Friday’s topic for severe weather awareness week is watches vs. warnings. When it comes to severe weather it is very important to know the difference between a severe weather watch and a severe weather warning.

When conditions are favorable for severe weather, the Storm Prediction Center will issue a watch, either tornado or severe thunderstorm based on the conditions at play. It will be issued in collaboration with the local National Weather Service that is impacted by the watch.

A tornado or a severe thunderstorm warning is issued by the local National Weather Service office.

The appearance of watches and warnings on a map:

A severe thunderstorm or tornado watch will cover a large area and can even include multiple states. The duration of a watch can last around 6 hours.

When a severe thunderstorm or tornado warning is issued, they are much smaller and only cover a county or a few counties at one time. The duration of a warning can last from 15 minutes to at most an hour.

Severe Thunderstorm/Tornado Watch vs. Warning Terminology:

A Severe Thunderstorm Watch means that conditions are favorable for a severe thunderstorm that is capable of producing straight-line wind gusts of 58 mph or greater, quarter-size hail or larger, and/or a tornado.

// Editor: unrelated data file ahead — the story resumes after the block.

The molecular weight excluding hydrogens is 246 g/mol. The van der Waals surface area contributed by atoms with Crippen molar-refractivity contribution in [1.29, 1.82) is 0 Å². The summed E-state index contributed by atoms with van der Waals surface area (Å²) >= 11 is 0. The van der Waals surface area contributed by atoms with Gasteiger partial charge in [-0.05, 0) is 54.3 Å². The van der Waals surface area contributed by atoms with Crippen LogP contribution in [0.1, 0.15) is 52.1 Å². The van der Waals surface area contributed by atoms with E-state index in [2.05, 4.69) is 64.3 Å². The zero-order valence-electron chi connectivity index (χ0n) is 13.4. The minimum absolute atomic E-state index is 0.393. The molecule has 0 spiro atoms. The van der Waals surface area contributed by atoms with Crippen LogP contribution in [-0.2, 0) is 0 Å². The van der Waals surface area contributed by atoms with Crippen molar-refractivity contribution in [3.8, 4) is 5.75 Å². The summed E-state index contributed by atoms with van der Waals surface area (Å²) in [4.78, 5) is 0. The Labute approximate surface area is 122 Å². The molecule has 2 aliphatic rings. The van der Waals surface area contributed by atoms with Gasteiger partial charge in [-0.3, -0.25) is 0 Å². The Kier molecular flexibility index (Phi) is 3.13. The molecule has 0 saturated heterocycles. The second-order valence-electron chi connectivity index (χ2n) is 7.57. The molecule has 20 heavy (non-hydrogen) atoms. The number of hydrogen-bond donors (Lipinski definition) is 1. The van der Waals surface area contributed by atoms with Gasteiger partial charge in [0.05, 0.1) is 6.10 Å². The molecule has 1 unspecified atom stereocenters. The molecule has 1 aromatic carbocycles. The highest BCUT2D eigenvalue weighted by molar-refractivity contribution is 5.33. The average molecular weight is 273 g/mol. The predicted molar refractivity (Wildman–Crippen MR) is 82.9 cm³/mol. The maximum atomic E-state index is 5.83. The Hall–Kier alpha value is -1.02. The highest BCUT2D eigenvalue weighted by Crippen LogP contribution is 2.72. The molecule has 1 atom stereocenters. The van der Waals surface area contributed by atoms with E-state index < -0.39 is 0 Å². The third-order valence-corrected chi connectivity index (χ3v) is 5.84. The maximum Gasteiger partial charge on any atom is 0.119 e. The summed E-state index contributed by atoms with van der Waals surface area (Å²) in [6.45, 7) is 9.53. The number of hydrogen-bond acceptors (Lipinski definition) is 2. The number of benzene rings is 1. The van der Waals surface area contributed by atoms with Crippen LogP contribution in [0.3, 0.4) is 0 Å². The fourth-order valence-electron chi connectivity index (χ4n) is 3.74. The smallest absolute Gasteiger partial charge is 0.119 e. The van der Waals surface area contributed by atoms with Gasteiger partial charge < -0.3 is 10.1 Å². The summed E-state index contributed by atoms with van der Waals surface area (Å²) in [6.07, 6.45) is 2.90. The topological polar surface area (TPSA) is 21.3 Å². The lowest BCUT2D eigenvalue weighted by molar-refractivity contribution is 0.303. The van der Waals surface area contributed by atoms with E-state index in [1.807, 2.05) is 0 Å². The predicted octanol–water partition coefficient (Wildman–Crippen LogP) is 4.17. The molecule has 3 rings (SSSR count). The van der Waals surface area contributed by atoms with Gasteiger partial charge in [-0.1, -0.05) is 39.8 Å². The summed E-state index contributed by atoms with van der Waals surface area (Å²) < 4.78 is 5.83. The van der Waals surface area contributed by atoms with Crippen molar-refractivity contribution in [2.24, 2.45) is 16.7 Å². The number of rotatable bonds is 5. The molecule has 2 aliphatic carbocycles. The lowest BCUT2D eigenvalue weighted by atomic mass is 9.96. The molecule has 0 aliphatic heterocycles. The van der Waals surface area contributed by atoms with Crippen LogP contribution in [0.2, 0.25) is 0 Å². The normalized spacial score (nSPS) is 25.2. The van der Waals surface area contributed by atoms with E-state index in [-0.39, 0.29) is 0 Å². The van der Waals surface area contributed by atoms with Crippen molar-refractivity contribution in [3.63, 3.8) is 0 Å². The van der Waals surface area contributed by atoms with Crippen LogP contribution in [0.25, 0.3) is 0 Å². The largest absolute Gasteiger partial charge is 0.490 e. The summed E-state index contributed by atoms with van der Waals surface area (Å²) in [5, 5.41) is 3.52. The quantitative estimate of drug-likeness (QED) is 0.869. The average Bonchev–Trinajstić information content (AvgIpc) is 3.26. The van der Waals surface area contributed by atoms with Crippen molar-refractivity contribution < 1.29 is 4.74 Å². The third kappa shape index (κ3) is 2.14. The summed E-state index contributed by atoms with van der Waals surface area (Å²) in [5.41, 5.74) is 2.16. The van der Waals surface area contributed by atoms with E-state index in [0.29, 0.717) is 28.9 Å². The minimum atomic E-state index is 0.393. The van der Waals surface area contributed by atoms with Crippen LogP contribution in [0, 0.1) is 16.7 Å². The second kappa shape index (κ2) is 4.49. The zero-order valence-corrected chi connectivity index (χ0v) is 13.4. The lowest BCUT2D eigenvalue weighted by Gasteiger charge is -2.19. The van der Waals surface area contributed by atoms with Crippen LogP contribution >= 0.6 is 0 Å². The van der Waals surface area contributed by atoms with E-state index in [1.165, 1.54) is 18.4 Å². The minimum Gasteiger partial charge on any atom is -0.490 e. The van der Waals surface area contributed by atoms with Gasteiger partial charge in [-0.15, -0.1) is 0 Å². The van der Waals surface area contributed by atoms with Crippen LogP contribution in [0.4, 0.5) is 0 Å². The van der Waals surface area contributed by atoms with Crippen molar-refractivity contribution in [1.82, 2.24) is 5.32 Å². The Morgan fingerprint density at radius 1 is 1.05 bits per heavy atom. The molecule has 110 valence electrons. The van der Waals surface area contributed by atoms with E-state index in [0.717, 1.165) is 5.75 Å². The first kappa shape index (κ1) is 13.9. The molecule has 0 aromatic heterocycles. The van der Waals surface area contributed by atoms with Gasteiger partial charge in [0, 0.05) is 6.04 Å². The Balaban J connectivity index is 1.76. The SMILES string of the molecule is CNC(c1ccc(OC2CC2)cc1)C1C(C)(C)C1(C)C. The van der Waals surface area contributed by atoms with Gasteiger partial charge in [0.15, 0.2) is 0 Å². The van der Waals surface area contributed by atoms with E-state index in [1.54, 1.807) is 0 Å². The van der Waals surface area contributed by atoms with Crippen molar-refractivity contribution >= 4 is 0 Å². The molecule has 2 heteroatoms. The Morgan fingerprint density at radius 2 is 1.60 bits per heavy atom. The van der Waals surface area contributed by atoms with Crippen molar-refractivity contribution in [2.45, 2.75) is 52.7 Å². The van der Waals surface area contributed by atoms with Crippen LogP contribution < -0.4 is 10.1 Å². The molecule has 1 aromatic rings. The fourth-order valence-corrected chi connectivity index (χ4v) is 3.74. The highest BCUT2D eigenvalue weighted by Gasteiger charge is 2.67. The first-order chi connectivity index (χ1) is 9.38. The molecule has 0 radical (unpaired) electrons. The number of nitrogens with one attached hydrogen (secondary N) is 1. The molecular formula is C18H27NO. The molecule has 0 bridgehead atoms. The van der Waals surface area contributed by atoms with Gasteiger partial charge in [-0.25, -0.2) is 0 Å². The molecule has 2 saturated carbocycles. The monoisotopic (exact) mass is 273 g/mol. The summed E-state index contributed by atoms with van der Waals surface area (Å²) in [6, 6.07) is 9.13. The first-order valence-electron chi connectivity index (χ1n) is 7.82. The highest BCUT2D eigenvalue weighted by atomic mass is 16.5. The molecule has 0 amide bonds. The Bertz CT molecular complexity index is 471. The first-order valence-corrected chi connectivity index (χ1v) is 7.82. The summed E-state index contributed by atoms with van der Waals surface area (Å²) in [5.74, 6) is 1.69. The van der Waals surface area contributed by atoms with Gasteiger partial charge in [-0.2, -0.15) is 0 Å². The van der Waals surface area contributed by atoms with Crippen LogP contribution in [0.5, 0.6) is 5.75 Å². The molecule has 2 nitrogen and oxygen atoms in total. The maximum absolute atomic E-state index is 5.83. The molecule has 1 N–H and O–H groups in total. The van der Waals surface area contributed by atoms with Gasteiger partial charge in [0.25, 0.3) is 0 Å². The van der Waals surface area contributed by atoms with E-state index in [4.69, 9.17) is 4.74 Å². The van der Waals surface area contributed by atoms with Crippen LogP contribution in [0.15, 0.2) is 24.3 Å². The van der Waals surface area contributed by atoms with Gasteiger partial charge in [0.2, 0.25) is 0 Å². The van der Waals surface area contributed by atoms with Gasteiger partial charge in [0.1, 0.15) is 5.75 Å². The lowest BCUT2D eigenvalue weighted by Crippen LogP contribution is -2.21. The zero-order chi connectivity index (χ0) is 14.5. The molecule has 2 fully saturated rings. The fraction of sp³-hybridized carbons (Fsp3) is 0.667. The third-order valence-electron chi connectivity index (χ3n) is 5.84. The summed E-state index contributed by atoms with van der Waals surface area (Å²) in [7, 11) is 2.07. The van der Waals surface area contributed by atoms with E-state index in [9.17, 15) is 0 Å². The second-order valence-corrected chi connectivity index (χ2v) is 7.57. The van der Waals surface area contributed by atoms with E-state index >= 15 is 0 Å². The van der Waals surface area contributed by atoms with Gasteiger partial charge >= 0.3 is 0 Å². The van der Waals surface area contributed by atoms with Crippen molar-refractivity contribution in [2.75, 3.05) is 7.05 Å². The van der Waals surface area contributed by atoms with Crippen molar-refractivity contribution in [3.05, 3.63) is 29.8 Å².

A Severe Thunderstorm Warning means that a thunderstorm is capable of producing any of the conditions above at any moment or is producing any of them right now.

Tornado Watch means that conditions are favorable for the development of a tornado, but it does not mean that a tornado is on the ground.

Tornado Warning means that a tornado has been sighted or has been indicated on radar. Danger may be imminent.

  • Take action: seek shelter immediately.

Stick with the Arkansas Storm Team for details on the rest of this week’s topics for severe weather awareness week.

Follow the Arkansas Storm Team

Be alerted as soon as severe weather coverage begins by downloading the Arkansas Storm Team app from the App Store or on Google Play.